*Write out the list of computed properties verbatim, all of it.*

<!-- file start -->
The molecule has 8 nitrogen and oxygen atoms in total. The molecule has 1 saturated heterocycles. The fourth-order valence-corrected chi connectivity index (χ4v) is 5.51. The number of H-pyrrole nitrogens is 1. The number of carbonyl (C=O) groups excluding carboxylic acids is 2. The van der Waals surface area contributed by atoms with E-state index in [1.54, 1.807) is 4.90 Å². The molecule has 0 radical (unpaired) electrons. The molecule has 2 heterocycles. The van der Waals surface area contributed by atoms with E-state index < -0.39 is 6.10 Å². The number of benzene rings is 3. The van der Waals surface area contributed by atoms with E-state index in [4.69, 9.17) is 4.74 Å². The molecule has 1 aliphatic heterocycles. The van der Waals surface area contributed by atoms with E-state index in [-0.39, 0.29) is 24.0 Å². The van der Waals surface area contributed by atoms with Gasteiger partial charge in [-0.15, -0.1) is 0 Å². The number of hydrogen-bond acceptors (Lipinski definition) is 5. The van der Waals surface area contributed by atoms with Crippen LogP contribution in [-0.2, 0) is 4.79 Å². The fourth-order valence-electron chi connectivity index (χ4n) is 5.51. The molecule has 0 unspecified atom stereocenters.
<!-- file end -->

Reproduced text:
The molecule has 8 nitrogen and oxygen atoms in total. The molecule has 1 saturated heterocycles. The fourth-order valence-corrected chi connectivity index (χ4v) is 5.51. The number of H-pyrrole nitrogens is 1. The number of carbonyl (C=O) groups excluding carboxylic acids is 2. The van der Waals surface area contributed by atoms with E-state index in [1.54, 1.807) is 4.90 Å². The molecule has 0 radical (unpaired) electrons. The molecule has 2 heterocycles. The van der Waals surface area contributed by atoms with E-state index < -0.39 is 6.10 Å². The number of benzene rings is 3. The van der Waals surface area contributed by atoms with E-state index in [4.69, 9.17) is 4.74 Å². The molecule has 1 aliphatic heterocycles. The van der Waals surface area contributed by atoms with E-state index in [-0.39, 0.29) is 24.0 Å². The van der Waals surface area contributed by atoms with Gasteiger partial charge in [-0.15, -0.1) is 0 Å². The number of hydrogen-bond acceptors (Lipinski definition) is 5. The van der Waals surface area contributed by atoms with Crippen LogP contribution in [-0.2, 0) is 4.79 Å². The fourth-order valence-electron chi connectivity index (χ4n) is 5.51. The molecule has 0 unspecified atom stereocenters.